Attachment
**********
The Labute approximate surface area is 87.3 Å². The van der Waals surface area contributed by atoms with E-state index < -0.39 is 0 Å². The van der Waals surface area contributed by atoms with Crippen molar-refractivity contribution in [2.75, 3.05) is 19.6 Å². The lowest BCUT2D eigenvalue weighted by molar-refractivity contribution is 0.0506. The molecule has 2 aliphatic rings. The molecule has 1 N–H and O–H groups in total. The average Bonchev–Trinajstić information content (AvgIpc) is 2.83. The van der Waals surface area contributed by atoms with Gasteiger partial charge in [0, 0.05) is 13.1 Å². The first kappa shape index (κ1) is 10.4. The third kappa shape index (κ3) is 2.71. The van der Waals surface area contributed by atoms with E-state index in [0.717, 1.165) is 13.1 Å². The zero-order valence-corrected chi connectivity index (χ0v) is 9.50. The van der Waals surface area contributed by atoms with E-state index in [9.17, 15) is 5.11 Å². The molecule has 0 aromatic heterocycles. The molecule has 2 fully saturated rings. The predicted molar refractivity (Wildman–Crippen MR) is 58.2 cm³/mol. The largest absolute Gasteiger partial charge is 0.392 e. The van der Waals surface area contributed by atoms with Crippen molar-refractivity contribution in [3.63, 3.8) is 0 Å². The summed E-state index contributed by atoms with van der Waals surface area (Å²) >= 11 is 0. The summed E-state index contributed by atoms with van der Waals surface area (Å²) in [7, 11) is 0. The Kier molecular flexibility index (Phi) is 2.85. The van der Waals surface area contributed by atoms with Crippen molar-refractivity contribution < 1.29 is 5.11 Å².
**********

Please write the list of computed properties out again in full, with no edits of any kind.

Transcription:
The Labute approximate surface area is 87.3 Å². The van der Waals surface area contributed by atoms with E-state index < -0.39 is 0 Å². The van der Waals surface area contributed by atoms with Crippen molar-refractivity contribution in [2.75, 3.05) is 19.6 Å². The lowest BCUT2D eigenvalue weighted by molar-refractivity contribution is 0.0506. The molecule has 2 aliphatic rings. The molecule has 1 N–H and O–H groups in total. The average Bonchev–Trinajstić information content (AvgIpc) is 2.83. The van der Waals surface area contributed by atoms with Gasteiger partial charge in [0, 0.05) is 13.1 Å². The first kappa shape index (κ1) is 10.4. The third kappa shape index (κ3) is 2.71. The van der Waals surface area contributed by atoms with E-state index in [0.717, 1.165) is 13.1 Å². The zero-order valence-corrected chi connectivity index (χ0v) is 9.50. The van der Waals surface area contributed by atoms with E-state index in [9.17, 15) is 5.11 Å². The molecule has 0 aromatic heterocycles. The molecule has 2 fully saturated rings. The predicted molar refractivity (Wildman–Crippen MR) is 58.2 cm³/mol. The largest absolute Gasteiger partial charge is 0.392 e. The van der Waals surface area contributed by atoms with Crippen molar-refractivity contribution in [3.63, 3.8) is 0 Å². The summed E-state index contributed by atoms with van der Waals surface area (Å²) >= 11 is 0. The summed E-state index contributed by atoms with van der Waals surface area (Å²) in [7, 11) is 0. The Kier molecular flexibility index (Phi) is 2.85. The van der Waals surface area contributed by atoms with Crippen molar-refractivity contribution < 1.29 is 5.11 Å².